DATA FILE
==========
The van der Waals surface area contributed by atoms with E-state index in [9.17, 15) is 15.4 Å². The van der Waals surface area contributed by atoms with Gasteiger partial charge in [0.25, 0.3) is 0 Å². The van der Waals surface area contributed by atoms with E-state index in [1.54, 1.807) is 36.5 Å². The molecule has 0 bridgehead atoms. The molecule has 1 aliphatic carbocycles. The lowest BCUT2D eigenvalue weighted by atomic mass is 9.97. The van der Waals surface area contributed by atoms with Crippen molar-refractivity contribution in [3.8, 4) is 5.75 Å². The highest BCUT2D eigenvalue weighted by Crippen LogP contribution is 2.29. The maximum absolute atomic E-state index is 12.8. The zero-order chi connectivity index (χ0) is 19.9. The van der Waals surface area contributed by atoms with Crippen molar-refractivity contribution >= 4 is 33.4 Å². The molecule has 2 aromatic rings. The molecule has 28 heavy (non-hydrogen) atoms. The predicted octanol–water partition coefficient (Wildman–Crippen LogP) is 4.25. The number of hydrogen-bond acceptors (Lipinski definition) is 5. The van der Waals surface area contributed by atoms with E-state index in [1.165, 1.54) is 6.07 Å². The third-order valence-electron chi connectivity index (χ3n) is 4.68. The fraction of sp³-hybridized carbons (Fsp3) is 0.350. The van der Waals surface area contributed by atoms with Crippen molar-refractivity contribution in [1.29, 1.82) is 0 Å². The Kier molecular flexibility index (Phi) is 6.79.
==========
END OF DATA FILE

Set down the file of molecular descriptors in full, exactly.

The van der Waals surface area contributed by atoms with E-state index in [9.17, 15) is 15.4 Å². The van der Waals surface area contributed by atoms with Gasteiger partial charge in [0.25, 0.3) is 0 Å². The van der Waals surface area contributed by atoms with E-state index in [1.54, 1.807) is 36.5 Å². The molecule has 0 bridgehead atoms. The molecule has 1 aliphatic carbocycles. The lowest BCUT2D eigenvalue weighted by atomic mass is 9.97. The van der Waals surface area contributed by atoms with Crippen molar-refractivity contribution in [3.8, 4) is 5.75 Å². The highest BCUT2D eigenvalue weighted by Crippen LogP contribution is 2.29. The maximum absolute atomic E-state index is 12.8. The zero-order chi connectivity index (χ0) is 19.9. The van der Waals surface area contributed by atoms with Crippen molar-refractivity contribution >= 4 is 33.4 Å². The molecule has 2 aromatic rings. The molecule has 28 heavy (non-hydrogen) atoms. The predicted octanol–water partition coefficient (Wildman–Crippen LogP) is 4.25. The number of hydrogen-bond acceptors (Lipinski definition) is 5. The van der Waals surface area contributed by atoms with E-state index in [1.165, 1.54) is 6.07 Å². The third-order valence-electron chi connectivity index (χ3n) is 4.68. The fraction of sp³-hybridized carbons (Fsp3) is 0.350. The van der Waals surface area contributed by atoms with Crippen molar-refractivity contribution in [1.29, 1.82) is 0 Å². The Kier molecular flexibility index (Phi) is 6.79.